I have on many occasions (most often prompted by a computer crash) "flipped" my sleep schedule from 6 hours at night to staying up all night to fix the problem, then sleeping during the day. I can gradually ease out of it and get re-synced with my wife's sleep schedule, but it takes a few days. I don't do this unless I have to since it's not a pleasant experience.

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Re: Circadian Clock

Postby Soupspoon » Fri Mar 08, 2019 4:34 am UTC

After ecstatically leaving a job once, and temporarily then having the time to spare that it had not afforded me, I spent a couple of months basically doing this (only it was well before that*) such that pre-existing weekend commitments would fit around an almost-normal section of the cycle but I could spend a lot more time on personal things without so many breaks. But it was a difficult alteration to come out of, for my next stint of employment, I recall. Bad habits meant (at least notional) black marks that I had to erase by visibly proving my worth a bit more than maybe I otherwise would have had to (preferring, as I do, to just get on with things and not make a fuss).

To be honest, I've always been shifted towards late to rise and late to bed, useful when (here in the UK) I've had to liaise with west-coast US people. And right now I'm clearly demonstrating this willingness/ability by it being 04:25am and I've just come here after finishing my 'daytime' tasks in my current vocation. (With upcoming Saturday sporting commitments already built into my schedule, but I've still to work out how Sunday needs to go to get me properly (un)synched by Monday.)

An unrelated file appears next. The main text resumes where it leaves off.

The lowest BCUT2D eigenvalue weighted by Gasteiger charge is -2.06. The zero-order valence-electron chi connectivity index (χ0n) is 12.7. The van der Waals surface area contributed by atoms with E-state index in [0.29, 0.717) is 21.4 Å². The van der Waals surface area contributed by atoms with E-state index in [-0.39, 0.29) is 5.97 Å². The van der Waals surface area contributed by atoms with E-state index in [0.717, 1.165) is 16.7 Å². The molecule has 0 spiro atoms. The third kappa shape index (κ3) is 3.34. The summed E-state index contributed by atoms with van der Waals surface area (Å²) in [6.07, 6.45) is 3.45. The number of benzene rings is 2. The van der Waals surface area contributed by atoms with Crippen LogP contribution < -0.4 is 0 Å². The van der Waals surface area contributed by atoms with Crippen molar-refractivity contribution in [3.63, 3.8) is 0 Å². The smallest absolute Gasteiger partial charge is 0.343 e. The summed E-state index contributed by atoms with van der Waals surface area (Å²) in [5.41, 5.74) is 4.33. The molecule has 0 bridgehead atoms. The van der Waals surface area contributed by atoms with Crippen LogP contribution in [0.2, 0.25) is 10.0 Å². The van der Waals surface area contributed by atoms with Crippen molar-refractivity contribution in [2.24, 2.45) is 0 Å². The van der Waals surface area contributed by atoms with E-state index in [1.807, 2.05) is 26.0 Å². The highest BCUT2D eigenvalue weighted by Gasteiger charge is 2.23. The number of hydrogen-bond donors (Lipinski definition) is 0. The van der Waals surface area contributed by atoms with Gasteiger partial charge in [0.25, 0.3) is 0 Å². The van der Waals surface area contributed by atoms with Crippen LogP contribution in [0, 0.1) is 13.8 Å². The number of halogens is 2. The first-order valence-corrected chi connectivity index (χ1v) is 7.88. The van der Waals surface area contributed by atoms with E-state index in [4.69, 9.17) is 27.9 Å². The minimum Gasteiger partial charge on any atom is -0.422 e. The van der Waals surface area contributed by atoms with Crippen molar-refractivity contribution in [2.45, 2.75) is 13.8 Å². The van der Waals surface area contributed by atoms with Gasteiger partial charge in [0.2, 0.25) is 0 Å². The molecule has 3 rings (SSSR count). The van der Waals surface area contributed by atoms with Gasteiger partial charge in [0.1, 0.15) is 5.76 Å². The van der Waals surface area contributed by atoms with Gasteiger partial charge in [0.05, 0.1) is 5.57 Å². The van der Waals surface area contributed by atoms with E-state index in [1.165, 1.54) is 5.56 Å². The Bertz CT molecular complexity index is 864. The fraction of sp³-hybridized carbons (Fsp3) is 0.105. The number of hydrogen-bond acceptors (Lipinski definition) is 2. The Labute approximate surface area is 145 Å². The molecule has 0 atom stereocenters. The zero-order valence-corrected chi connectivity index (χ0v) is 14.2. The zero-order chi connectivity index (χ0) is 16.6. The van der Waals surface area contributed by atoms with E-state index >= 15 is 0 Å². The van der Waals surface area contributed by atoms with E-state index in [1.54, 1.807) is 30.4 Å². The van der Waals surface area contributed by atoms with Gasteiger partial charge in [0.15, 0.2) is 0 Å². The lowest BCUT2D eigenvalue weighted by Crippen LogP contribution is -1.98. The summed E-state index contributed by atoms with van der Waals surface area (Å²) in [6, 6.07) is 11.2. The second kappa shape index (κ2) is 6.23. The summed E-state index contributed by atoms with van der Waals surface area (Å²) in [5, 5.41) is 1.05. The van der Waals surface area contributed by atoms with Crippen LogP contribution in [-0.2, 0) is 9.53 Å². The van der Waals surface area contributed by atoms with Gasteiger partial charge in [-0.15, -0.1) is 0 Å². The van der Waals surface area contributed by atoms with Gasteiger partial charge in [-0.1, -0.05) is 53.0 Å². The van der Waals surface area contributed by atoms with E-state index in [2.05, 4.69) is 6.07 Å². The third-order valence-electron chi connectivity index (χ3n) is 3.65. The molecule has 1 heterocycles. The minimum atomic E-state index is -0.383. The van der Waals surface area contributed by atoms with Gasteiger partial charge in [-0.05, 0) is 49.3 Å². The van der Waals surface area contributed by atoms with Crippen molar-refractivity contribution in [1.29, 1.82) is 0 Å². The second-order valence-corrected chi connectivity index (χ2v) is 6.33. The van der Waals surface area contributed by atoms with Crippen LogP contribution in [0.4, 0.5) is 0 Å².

* Which was, ooh, a nice roundish 1800 comics ago, or 600 weeks, so approx 11.5 years ago, without breaking out Zeller's Algorithm or actually looking it up. Doesn't time fly? I don't think I was even lurking on the fora/wiki back then, though, so probably never ever got to "GOOMHR" that one.

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Re: Circadian Clock

Postby p1t1o » Fri Mar 08, 2019 9:43 am UTC

gmalivuk wrote:That page says "the body gets different types of sleep at different times of the day", which means it's not a true 4-hour cycle, it's a 24h cycle with multiple bits of sleep instead of one long sleep.


It'd still work well if your planet had a 4hr day ;)

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Re: Circadian Clock

Postby Heimhenge » Fri Mar 08, 2019 11:55 pm UTC

And if you go so far out that the Sun is just a bright star, say a mining colony on Ultima Thule or other KBO, your day may as well be a standard 24 hour cycle regardless of rotation period.